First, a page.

Evolution has “the power” of “an algorithm,” argues Dennett, though Darwin did not have this term available to him. Algorithmic processes have real powers, he argues. The wave- action working on a beach is this kind of process. Our computers work via algorithms. Long division is an algorithm (that sorts a number in terms of a given group, the divisor) and so is the method by which we alphabetize a list of words or names. “First, take all those that start with an “a,” if two words start with “a” look at the second letter…then go to the “b” words, if several start with “b”… over and over through the alphabet till the list is organized. A clock—and especially think of the old mechanical clocks with all the gears—they turn and turn and thereby arrange and tabulate the ongoing stream of time. The game “Musical Chairs” is an algorithm.

Algorithms are not easy to define, says Dennett, but first we can say they are “substrate neutral,” They are embodied in many different mediums because “their power” is in their organization, in their logic, not in the physical materials that compose them. This is why a human brain, a hand-cranked mechanical tabulator and an electronic calculator can all add and subtract. In this way, people, springs and gears, electrical circuits, food (organized in recipes), numbers, the alphabet, waves of water and a beach, can all be organized into, or thought of as, logical structures in pursuit of an objective.

Algorithms are also simple and repetitive processes. “Simple” in the sense that they always work with, or look for, a simple unit (a head or tail, an offspring or no offspring, a given number) and the steps to take with this unit are small and simply defined (as in a recipe, or in long division). Algorithms are also “simple” because the steps often run over and over again until the outcome is obtained (as in a tournament [as in Wonder Two], a number divided by a given unit, a list alphabetized). This kind of process is then, often, correctly described as “blind,” “mechanical,” “automatic,” and “impersonal.” Even the cycling of the seasons and the spinning of our planet play into the additionally developed algorithmic processes of life on our planet.

(God, these machines were fun! My aunt and uncle used to have one in the early 1960s to tabulate the receipts from their dry cleaning stores. They used to let us ‘play’ with it occasionally. I can still hear those gears turning—organized algorithmically–as the handle was pulled. Curious how able—how smart—these machines really were.)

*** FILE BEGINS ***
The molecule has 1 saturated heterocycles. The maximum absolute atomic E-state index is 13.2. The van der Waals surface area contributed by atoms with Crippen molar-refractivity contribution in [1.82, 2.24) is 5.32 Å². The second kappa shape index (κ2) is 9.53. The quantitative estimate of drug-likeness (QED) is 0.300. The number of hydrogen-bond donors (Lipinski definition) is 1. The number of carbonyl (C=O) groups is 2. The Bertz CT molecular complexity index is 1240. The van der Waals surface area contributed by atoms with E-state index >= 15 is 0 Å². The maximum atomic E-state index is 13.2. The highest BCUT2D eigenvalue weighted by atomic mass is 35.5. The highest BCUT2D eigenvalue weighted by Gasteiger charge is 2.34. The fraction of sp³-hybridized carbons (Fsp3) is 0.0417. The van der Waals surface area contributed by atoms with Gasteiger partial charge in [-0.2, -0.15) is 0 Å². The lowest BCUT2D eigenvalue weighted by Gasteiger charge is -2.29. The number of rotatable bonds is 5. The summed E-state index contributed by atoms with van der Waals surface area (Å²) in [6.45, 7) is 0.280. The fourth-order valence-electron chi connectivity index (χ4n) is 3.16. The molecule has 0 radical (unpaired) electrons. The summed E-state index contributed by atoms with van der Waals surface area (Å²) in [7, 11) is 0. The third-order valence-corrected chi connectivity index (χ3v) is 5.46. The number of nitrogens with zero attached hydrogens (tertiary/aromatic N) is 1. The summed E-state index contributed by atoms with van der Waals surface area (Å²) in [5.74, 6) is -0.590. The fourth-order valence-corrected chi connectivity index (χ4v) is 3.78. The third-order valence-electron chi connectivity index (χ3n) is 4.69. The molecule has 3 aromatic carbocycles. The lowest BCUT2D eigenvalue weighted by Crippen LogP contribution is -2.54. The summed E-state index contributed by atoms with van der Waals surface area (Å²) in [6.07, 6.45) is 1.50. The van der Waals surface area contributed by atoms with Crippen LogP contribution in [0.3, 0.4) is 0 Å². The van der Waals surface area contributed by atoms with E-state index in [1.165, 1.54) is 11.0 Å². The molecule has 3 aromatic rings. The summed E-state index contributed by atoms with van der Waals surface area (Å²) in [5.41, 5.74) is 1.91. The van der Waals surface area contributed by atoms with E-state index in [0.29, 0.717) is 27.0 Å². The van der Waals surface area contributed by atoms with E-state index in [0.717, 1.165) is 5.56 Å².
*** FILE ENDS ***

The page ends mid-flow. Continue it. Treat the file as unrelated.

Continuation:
Algorithms are intelligent processes or seem to be intelligent. This may already be evident considering the examples given. Algorithms sort, arrange, guide through a series of steps, and have a logic to each of them. Whether they are truly intelligent, or only seemingly so, is the source of much philosophic debate. Do computers really “think?” is a similar question. Dennett lines up with the “Yes, they do” and the “real intelligence” side of those issues.

Darwin glimpsed what Dennett wants to emphasize, that “the idea of intelligence could be broken into bits so tiny and stupid that they [seemingly] didn’t count as intelligence at all.” (my emphasis). Darwin saw how these bits could then be “distributed through space and time in a gigantic, connected network of algorithmic processes,” Dennett contends, a network of great power and consequence. “Nature is more clever than you,” researcher Stanley Orgel is reported to have frequently reminded himself and his students as they worked to synthesize amino acids for the first time in a laboratory.

Evolution by Natural Selection is “descent with modification,” says Darwin, and then the test of that modification, which is “natural selection.” If the modification to the organism is helpful to the organism’s reproduction, that modification will (often) be “selected” by nature. Evolution is an algorithmic process by being modification-test, modification-test, over and over again for billions of years and for billions of creatures, working away at each one of their traits, “favouring the good and rejecting the bad,” wrote Darwin. And all this is based upon life’s primal reproductive machinery, of course; the DNA molecule duplicates again and again, and occasionally with slight modification.

Dendrogram 6, a slightly fuller pictorial representation. Our Daffodil would be located on the green branch to the right, half way up. The Elephant is toward the upper left corner. Note the more detailed display of human evolutionary forms, top middle.

So, Evolution is a “selection,” a “Natural Selection;” nature making choices like a person. And better, nature is “a Guiding Hand” contended Darwin, and he capitalized the “G” and the “H” as if to suggest evolution’s overarching reality. He used the term “Mother Nature” which strongly suggests nature’s singular character as a proper noun, like a person or a country. All this unusual language, unusual for a scientific theory, is justified by Evolution’s affinity to intelligent activity! And lo and behold, Darwin was fully aware that humans with their language and intelligence where very much a product of this process—though he initially tread gingerly around this particular contention. From this intelligent process arose intelligent products.

Darwin asked, “What limit can be put to this power?” And then answered his own question, “I can see no limit to this power, in slowly and beautifully adapting each form to the most complex relations of life.”

We sometimes feel and see—and imagine—great forces moving through The World around us. Not just physical and chemical mechanisms, but Qualities and Values working and working and working toward goals, and with many amazing outcomes as their product. These are the forces of Evolution by Natural Selection, of which we are part and product.

(“Tygre, Tygre, burning bright in the forest of the night, what immortal hand or eye dare frame thy fearful symmetry?” William Blake)


“What limit can be put to this power?” Logo by Marty!